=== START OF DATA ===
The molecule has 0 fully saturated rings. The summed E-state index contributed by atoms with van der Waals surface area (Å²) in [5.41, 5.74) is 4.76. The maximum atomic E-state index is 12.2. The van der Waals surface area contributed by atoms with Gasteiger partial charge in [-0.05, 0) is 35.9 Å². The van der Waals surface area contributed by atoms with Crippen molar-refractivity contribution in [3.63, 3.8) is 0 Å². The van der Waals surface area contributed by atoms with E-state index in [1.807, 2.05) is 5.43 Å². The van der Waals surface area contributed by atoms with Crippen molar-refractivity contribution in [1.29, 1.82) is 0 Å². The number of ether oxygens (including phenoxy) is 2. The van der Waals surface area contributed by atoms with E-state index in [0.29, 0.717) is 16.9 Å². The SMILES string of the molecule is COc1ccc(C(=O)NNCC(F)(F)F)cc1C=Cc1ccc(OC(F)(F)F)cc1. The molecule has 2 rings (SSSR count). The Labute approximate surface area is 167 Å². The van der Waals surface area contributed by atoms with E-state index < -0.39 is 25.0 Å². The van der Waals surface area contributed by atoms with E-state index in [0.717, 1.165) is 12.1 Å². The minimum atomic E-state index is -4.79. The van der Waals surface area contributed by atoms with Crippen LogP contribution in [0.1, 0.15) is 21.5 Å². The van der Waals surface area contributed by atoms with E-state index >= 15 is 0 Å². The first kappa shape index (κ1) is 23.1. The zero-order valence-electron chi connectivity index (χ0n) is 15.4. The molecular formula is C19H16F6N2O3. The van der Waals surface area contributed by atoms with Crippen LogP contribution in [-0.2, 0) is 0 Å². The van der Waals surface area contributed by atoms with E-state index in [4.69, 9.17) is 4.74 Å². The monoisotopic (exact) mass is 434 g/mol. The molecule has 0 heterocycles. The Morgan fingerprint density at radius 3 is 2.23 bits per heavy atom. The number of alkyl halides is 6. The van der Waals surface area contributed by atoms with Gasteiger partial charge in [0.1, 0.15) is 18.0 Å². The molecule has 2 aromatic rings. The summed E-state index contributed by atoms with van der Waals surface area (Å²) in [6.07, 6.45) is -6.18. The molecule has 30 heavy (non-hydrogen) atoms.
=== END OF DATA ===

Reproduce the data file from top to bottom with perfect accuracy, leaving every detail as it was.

The molecule has 0 fully saturated rings. The summed E-state index contributed by atoms with van der Waals surface area (Å²) in [5.41, 5.74) is 4.76. The maximum atomic E-state index is 12.2. The van der Waals surface area contributed by atoms with Gasteiger partial charge in [-0.05, 0) is 35.9 Å². The van der Waals surface area contributed by atoms with Crippen molar-refractivity contribution in [3.63, 3.8) is 0 Å². The van der Waals surface area contributed by atoms with E-state index in [1.807, 2.05) is 5.43 Å². The van der Waals surface area contributed by atoms with Crippen molar-refractivity contribution in [1.29, 1.82) is 0 Å². The number of ether oxygens (including phenoxy) is 2. The van der Waals surface area contributed by atoms with E-state index in [0.29, 0.717) is 16.9 Å². The SMILES string of the molecule is COc1ccc(C(=O)NNCC(F)(F)F)cc1C=Cc1ccc(OC(F)(F)F)cc1. The molecule has 2 rings (SSSR count). The Labute approximate surface area is 167 Å². The van der Waals surface area contributed by atoms with E-state index < -0.39 is 25.0 Å². The van der Waals surface area contributed by atoms with E-state index in [0.717, 1.165) is 12.1 Å². The minimum atomic E-state index is -4.79. The van der Waals surface area contributed by atoms with Crippen LogP contribution in [0.1, 0.15) is 21.5 Å². The van der Waals surface area contributed by atoms with E-state index >= 15 is 0 Å². The first kappa shape index (κ1) is 23.1. The zero-order valence-electron chi connectivity index (χ0n) is 15.4. The molecular formula is C19H16F6N2O3. The van der Waals surface area contributed by atoms with Crippen LogP contribution in [-0.2, 0) is 0 Å². The van der Waals surface area contributed by atoms with E-state index in [4.69, 9.17) is 4.74 Å². The monoisotopic (exact) mass is 434 g/mol. The molecule has 0 heterocycles. The Morgan fingerprint density at radius 3 is 2.23 bits per heavy atom. The number of alkyl halides is 6. The van der Waals surface area contributed by atoms with Gasteiger partial charge in [0.1, 0.15) is 18.0 Å². The molecule has 2 aromatic rings. The summed E-state index contributed by atoms with van der Waals surface area (Å²) in [6.07, 6.45) is -6.18. The molecule has 30 heavy (non-hydrogen) atoms.